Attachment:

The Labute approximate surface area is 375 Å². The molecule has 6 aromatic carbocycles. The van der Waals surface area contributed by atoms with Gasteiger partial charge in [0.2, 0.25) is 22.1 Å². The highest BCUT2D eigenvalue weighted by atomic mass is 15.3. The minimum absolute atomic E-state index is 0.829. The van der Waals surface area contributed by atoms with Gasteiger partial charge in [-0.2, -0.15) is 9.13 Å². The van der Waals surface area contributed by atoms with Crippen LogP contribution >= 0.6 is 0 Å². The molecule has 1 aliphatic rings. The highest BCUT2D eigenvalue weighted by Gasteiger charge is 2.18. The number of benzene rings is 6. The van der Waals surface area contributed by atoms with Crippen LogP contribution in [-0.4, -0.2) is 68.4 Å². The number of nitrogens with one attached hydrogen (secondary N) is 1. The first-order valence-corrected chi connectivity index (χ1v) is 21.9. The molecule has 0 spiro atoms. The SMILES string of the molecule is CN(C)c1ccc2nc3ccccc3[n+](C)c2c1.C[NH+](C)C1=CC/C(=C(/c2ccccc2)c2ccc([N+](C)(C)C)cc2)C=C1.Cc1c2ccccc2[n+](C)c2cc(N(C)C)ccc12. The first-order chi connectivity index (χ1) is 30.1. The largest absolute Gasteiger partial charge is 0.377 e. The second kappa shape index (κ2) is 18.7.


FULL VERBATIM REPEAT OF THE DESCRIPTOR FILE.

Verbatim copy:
The Labute approximate surface area is 375 Å². The molecule has 6 aromatic carbocycles. The van der Waals surface area contributed by atoms with Gasteiger partial charge in [0.2, 0.25) is 22.1 Å². The highest BCUT2D eigenvalue weighted by atomic mass is 15.3. The minimum absolute atomic E-state index is 0.829. The van der Waals surface area contributed by atoms with Gasteiger partial charge in [-0.2, -0.15) is 9.13 Å². The van der Waals surface area contributed by atoms with Crippen LogP contribution >= 0.6 is 0 Å². The molecule has 1 aliphatic rings. The highest BCUT2D eigenvalue weighted by Gasteiger charge is 2.18. The number of benzene rings is 6. The van der Waals surface area contributed by atoms with Crippen LogP contribution in [-0.4, -0.2) is 68.4 Å². The number of nitrogens with one attached hydrogen (secondary N) is 1. The first-order valence-corrected chi connectivity index (χ1v) is 21.9. The molecule has 0 spiro atoms. The SMILES string of the molecule is CN(C)c1ccc2nc3ccccc3[n+](C)c2c1.C[NH+](C)C1=CC/C(=C(/c2ccccc2)c2ccc([N+](C)(C)C)cc2)C=C1.Cc1c2ccccc2[n+](C)c2cc(N(C)C)ccc12. The first-order chi connectivity index (χ1) is 30.1. The largest absolute Gasteiger partial charge is 0.377 e. The second kappa shape index (κ2) is 18.7.